Two European telecoms had an agreement to jointly develop a new product. Each had its teams of engineers working hard on the project, and they coordinated by email.
But something went wrong. The emails degenerated into heated “flame wars,” and the project stalled.
A consultant was summoned, and came up with a remedy: he asked both teams to get together for a weekend offsite, just to get to know each other. Soon there were no more heated emails.
“We couldn’t connect.” You hear that simple explanation over and over for why a relationship failed – at work, dating, just about anywhere.
Other people naturally gravitate to a person who connects easily. These magnetic people function as the emotional glue on teams or in an office, and are more likely to emerge as leaders. They are the bosses people love to work for.
Their secret is simple: rapport.
Researchers at Harvard have identified the three ingredients that can give a conversation, a presentation, even a negotiation, a personal touch.
The three signs:
First, there’s full mutual attention. That sounds simple, but has become increasingly rare in this age of constant digital distraction. We are all plugged in to devices that pull our attention away from the person we’re with, and impose some other agenda on the moment.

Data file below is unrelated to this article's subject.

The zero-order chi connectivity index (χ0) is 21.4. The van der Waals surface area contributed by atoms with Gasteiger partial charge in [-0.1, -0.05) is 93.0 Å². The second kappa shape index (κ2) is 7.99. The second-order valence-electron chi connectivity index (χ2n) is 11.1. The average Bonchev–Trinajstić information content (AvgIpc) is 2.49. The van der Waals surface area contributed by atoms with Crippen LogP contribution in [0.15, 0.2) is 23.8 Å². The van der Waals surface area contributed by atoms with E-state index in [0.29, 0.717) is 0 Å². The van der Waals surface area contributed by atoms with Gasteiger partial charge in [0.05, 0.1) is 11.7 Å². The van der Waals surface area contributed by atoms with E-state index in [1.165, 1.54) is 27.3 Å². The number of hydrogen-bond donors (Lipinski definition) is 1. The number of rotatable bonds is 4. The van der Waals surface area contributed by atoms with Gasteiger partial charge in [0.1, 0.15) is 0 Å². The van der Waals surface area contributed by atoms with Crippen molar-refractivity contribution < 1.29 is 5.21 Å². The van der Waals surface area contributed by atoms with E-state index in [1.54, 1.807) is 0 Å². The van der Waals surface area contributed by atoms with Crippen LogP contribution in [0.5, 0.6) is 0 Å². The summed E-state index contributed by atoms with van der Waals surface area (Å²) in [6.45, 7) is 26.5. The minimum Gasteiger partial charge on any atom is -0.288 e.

There was an article in the Harvard Business Review on the “human moment,” admonishing us to put down our smartphones, turn away from digital monitors, and pay full attention to our colleagues and friends.
Second, there’s physical synchrony. This seems to happen naturally once two people pay continuous attention. If you watched a video of two people with rapport talking, and turned off the sound to just observe how their bodies move, it would look as though they had been choreographed. This is not imitation, but rather a physical responsiveness: as one body moves this way, the other moves that way – at the right time and in a harmonious fashion.
It’s a nonverbal conversation affirming simpatico.
The third sign: it feels good. Rapport’s emotional signs are pleasant emotions. Such rapport often occurs during routines people perform together at work, like joking baristas in a bustling coffee joint.
Being in an upbeat mood, researchers find, indicates a brain state where you can work at your very best: energized, creative, ready for any challenge – in flow.
The most obvious signal of good feeling: laughter.
Researchers at Boston University studied a group of leaders whose business performance led their organizations to nominate them as “stars.” Their interactions with direct reports at work were filmed, and compared to similar interactions with leaders whose performance was just average.
The most striking difference: there was laughter three times more often with the stars than with the average. It’s not that they were telling jokes. The laughter signified an atmosphere of relaxed connection – rapport.
The best leaders create an atmosphere of trust and safety, the milieu in which rapport grows best, and good work gets done.